Brushing the last section of the 1.3 mile trail from the power line to the Soo Line Trail was recently completed. From this trail, hikers will be able to access the Moose Horn River at different points, view wild rice paddies in the river, cross a brook, view stumps left by beavers, and view a variety of rock formations. Trail runners or mountain bikers may want to give the trail a try, but should do so cautiously. After reaching the Soo Line Trail, hikers can return to their starting point by either walking back along the Soo Line Trail or turning around and returning the way they came.

Next year's plans include constructing a trail that will bring a hiker back to the starting point without walking the Soo Line Trail or doing a down-and-back. Next year's goals also include finishing the partially completed trails in the city land located northeast of the power lines. In time, each of the trails will also need to be named. One or more trail-heads and signage will need to be created. At some point, a "grand opening" type of ceremony may be planned. "So far, our focus has been on creating usable trails," stated Kuster.

All of the trails, whether complete or not, are very hikable; and the public is encouraged to use them. "The more they are used, the more established they will become. If they do not get much use, nature will claim them back," stated Landwehr. Because hunting is not allowed within the city limits, hikers can use the trails during the hunting season. About 30 "No Hunting" signs have been placed in prominent areas to minimize any ambiguity about hunting in this wooded area. Of course, trail users are advised to wear bright-colored clothing as an added safety precaution. The trails can also be used throughout the winter.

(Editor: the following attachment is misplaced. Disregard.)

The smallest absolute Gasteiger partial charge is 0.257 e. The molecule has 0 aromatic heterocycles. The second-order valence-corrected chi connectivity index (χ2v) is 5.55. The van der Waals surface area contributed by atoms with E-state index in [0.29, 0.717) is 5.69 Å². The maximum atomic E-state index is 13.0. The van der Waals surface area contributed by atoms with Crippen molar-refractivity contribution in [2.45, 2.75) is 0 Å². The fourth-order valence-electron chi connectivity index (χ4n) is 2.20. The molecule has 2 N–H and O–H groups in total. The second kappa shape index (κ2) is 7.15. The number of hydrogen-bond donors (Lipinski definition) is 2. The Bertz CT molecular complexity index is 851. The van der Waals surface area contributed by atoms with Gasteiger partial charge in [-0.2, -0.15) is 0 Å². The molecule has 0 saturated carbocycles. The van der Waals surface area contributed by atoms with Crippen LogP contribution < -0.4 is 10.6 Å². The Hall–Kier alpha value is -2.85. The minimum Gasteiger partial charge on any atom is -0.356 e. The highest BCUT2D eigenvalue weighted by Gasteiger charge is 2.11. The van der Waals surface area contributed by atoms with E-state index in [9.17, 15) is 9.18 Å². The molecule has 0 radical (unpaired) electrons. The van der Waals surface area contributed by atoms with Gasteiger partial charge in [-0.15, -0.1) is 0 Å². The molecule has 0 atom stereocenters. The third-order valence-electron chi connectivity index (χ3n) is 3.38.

Once the key perimeter trails are completed, new possibilities open up. Kuster, who also helps organize the Moose Run, would like to offer a fall trail run. "Many younger people seem bored with road runs and are drawn to trail runs that involve overcoming obstacles and getting muddy. Maybe we could create a challenging trail run or join forces with the zombie group in Kettle River and create a Halloween zombie run through the woods." He also envisions adding bird feeding stations along the trail. He hopes that individuals or businesses would create bird feeding stations and keep them stocked with seed and suet. Oman discussed the possibility of a kayak, run, mountain bike triathalon on the river and the trails. Each of these ideas would first need to be approved by the city council. According to Kuster, "This project is a work in process. In a sense, it will never be truly completed. Trail maintenance will need to be done every year to clear away the trees that get blown over or dropped by beaver. Other people may come up with new uses for the land that we have not considered yet. Hopefully, it's compatible with what we are doing now. For many years, this land was simply ignored. Now, it is being used, and in ways that impact it minimally."

What started as a desire for mountain bike trails is evolving into a system of woodland trails that are suitable for hiking, bird watching, snow-shoeing, and possibly biking. Oman likes that these trails offer something different. "For years, Moose Lake has provided access to some great paved trails and miles of ATV trails. Now we have some woodland trails that allow a person to get closer to the river and closer to nature. We are offering something new that isn't competing with something else that is similar. Not many other cities in the area provide the variety of trails that Moose Lake offers."

Although trail work is winding down for this year, Kuster encourages anyone interested in helping out, including students needing volunteer hours, to call or text him at (218) 485-8511. "We can always use more help!"